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Can a healthier body really lead to a healthier mind?

Deepak Jobanputra, VitalityLife Managing Director

Updated: 30th December 2020

There are growing signs that positive lifestyle decisions taken now could lead to positive effects on mental capacity in later life.

Vitality’s Deepak Jobanputra examines the emerging evidence.

I don’t know about you, but with the steady stream of stories nowadays on the growing prevalence of dementia, I imagine I’m not the only one to think: ‘Is that what my future holds?’.

Of course, to an extent there’s no way of knowing. After all, we’re all living longer and age is the biggest risk factor for the onset of dementia. But as a natural optimist, I’m also starting to gain increasing reassurance from the growing body of evidence suggesting that the more you look after yourself physically now, the more likely you are to reap the rewards on your mental capacity tomorrow.

Take exercise, for example. According to a number of studies looking at middle-aged people and the effects of physical activity on their thinking and memory in later life, it’s possible to reduce the risk of developing Alzheimer’s by 45%. For dementia, that figure is about 30%1. Exercise can also play a role in improving the ability to perform daily activities such as dressing, cleaning and cooking.

On the nutritional side, we all know now that a diet high in saturated fat, salt and sugar can increase your risk of high blood pressure, obesity and type 2 diabetes. What’s less well known perhaps is that these medical conditions are linked to a higher risk of Alzheimer’s and vascular dementia, too. So adopting healthier eating habits – such as a Mediterranean-style diet – could also play a major role in maintaining good later-life cognitive health2.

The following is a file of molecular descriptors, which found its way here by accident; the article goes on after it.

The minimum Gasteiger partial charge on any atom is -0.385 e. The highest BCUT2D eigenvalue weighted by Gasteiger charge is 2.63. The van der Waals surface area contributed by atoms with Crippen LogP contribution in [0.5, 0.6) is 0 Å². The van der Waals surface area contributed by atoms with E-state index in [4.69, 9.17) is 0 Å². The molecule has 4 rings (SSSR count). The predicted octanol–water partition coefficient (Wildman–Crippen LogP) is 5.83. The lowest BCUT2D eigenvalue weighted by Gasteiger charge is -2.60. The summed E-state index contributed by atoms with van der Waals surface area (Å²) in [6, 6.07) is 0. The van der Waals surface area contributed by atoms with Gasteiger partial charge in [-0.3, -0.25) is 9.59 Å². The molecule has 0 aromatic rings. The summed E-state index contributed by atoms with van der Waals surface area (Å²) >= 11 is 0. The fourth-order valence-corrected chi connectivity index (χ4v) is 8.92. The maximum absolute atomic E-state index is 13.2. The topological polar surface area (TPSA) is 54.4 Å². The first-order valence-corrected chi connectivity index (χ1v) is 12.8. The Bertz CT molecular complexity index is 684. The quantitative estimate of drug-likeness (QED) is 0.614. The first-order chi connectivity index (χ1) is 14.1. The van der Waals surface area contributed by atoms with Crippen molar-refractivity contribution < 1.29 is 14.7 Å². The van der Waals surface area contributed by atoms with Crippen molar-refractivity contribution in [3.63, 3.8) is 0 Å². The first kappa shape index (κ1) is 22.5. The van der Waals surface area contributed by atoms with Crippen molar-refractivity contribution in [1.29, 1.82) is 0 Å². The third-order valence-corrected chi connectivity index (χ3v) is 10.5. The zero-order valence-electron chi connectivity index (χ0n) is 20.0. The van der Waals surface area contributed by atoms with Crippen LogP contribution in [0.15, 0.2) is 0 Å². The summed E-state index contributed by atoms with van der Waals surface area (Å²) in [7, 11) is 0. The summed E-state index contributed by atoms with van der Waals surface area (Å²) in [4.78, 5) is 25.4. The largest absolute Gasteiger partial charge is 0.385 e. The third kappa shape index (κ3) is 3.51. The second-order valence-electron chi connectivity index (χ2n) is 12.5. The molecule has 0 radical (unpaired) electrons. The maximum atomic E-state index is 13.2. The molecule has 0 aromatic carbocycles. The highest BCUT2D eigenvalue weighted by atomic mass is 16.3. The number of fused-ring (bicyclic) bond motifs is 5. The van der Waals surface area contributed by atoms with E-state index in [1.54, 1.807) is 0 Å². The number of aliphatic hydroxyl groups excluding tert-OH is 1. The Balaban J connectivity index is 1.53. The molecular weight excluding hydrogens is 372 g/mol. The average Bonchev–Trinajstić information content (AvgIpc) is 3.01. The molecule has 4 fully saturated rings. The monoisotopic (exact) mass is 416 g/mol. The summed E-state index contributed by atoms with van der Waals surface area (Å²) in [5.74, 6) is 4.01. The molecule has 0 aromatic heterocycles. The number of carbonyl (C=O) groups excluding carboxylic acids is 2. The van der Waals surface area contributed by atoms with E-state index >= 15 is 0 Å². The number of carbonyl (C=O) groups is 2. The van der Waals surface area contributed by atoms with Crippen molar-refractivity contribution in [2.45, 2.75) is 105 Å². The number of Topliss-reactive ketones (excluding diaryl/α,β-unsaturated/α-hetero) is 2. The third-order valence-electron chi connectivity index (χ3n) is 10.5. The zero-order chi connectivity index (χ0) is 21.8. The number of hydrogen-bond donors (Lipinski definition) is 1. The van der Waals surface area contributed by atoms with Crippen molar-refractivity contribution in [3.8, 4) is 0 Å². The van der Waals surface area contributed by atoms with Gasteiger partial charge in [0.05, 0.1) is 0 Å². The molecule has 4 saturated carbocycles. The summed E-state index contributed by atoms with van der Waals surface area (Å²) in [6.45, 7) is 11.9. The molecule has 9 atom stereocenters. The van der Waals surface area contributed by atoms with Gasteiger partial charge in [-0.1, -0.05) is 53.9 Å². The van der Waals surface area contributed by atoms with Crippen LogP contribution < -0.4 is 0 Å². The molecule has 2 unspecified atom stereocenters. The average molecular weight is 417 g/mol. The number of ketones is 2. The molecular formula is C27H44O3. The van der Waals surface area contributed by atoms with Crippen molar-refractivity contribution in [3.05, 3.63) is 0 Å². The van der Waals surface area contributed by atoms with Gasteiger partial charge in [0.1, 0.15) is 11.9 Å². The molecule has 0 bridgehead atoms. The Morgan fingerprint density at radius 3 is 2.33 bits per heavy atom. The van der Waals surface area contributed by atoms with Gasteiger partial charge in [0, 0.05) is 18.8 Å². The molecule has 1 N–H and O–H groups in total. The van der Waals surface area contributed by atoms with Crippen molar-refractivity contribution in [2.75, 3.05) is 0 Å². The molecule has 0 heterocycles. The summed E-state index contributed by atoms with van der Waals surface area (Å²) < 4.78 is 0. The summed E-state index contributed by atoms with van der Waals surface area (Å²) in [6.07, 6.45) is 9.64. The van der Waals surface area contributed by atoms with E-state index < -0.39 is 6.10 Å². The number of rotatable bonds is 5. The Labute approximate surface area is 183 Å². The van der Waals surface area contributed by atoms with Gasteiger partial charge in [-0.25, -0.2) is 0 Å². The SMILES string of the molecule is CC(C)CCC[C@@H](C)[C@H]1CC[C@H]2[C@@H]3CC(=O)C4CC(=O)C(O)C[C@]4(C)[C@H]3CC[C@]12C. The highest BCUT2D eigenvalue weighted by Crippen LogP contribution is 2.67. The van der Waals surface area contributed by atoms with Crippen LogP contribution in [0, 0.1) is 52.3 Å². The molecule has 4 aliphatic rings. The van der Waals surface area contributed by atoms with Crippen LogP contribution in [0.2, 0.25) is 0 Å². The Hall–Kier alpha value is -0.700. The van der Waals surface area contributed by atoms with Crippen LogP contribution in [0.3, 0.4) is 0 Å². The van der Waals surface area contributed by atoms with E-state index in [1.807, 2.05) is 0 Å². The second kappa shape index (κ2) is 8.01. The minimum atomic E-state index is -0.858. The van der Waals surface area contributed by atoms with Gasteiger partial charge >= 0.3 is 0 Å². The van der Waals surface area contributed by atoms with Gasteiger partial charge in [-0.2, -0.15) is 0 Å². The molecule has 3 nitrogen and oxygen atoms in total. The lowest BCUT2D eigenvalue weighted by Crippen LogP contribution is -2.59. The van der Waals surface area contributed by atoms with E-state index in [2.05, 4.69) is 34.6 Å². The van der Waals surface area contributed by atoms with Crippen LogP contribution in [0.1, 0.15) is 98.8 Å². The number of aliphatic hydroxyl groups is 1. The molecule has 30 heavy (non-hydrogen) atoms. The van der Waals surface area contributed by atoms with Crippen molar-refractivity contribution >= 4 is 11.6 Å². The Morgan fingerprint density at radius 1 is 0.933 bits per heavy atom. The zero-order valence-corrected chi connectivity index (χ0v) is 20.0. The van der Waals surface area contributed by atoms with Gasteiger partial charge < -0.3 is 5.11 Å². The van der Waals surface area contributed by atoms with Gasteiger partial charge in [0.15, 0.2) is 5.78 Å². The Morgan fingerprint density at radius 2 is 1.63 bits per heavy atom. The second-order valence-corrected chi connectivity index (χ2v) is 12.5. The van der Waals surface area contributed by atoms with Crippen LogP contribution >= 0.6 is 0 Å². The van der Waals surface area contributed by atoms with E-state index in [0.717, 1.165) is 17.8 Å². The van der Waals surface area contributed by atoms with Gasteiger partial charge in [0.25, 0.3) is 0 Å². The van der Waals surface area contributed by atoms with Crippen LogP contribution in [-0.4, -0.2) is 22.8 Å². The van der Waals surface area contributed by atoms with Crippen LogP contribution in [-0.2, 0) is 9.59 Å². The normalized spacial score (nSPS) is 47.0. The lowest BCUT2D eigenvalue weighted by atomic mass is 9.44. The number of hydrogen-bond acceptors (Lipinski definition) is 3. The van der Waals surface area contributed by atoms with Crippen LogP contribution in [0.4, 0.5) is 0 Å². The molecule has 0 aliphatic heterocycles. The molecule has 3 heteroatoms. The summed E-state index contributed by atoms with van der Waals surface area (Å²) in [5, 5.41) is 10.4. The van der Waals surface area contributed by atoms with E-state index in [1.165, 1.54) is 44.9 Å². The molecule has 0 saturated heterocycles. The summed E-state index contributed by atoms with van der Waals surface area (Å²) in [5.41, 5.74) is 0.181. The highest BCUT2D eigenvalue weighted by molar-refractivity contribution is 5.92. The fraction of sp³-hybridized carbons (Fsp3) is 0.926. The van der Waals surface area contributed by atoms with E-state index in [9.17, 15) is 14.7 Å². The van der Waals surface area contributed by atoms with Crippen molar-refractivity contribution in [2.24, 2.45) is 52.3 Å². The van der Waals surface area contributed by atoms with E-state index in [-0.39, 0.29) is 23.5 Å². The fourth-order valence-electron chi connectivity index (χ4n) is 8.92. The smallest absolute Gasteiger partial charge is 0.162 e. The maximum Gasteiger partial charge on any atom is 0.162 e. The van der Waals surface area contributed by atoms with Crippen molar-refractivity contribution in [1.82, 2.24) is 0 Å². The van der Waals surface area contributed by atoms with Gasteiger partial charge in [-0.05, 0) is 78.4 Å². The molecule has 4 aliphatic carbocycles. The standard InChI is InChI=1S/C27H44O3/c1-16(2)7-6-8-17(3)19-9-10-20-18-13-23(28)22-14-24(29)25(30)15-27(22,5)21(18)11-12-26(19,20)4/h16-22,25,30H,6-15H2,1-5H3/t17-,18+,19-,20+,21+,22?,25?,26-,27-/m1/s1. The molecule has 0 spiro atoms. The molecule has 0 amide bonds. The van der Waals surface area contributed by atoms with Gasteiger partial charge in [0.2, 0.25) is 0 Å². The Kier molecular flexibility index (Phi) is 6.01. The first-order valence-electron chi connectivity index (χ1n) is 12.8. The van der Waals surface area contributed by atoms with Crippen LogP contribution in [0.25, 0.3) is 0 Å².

With alcohol consumption, the link between drink and dementia may not yet be entirely conclusive. However, one study carried out over a period of 43 years has found that if you drink more than 12 grams of alcohol a day, it will increase your chances of developing dementia3. The same study also found that drinking spirits increased your chances of developing dementia more than wine or beer.

Then there’s smoking: more and more studies are starting to highlight the relationship between it and dementia. For instance, one meta-analysis found that smokers are more at risk of developing the condition4. The same analysis shows that quitting smoking can significantly reduce your risk of developing dementia.

For me, therefore, the key is to introduce an element of awareness into your day. Keep enjoying life, by all means. Just keep doing the healthy things, too, because they don’t only boost your chances on dementia, they give you that feeling of physical wellbeing as well, which I personally love. At the same time, for an extra little layer of reassurance – not just for you, but your family as well – it’s also worth factoring in an element of financial readiness, because it’s always good to be prepared.

It’s an approach we at Vitality have spent a lot of time considering. As the insurer that rewards healthy habits, we’ve always helped our members form and maintain the positive lifestyle behaviours that can lead to a longer life spent in better physical – and hopefully mental – health. We’ve also consistently moved the protection world forward into new, more relevant areas.

As a result, given the increasing scale of dementia – not to mention the need to try and address what could become a huge social care issue – that’s why we offer unique cover for later life conditions through our Later Life Options.

Later Life Options provide two levels of protection - Dementia and FrailCare Cover and Dementia and FrailCare Cover Plus. It’s an integrated product, available on Serious Illness Cover at no additional underwriting, that will help towards the cost of care in later life for sufferers of dementia, Alzheimer’s, Parkinson’s, stroke or general frailty.

For the duration of the cover term, members enjoy the highest levels of Serious Illness Cover protection. Then, when the term ends, by continuing to pay the same premium, it automatically converts into one of our Later Life Options to help support you for later life care.

What’s more, by staying active and maintaining healthy lifestyle habits, it’ll also hopefully contribute towards you never developing the condition in the first place. Of course, I accept that no plan can ever fully insulate or prepare you for the impact of dementia. But if it helps you minimise the risk – and offers a measure of financial protection – isn’t that what the best insurance plans are supposed to do? 


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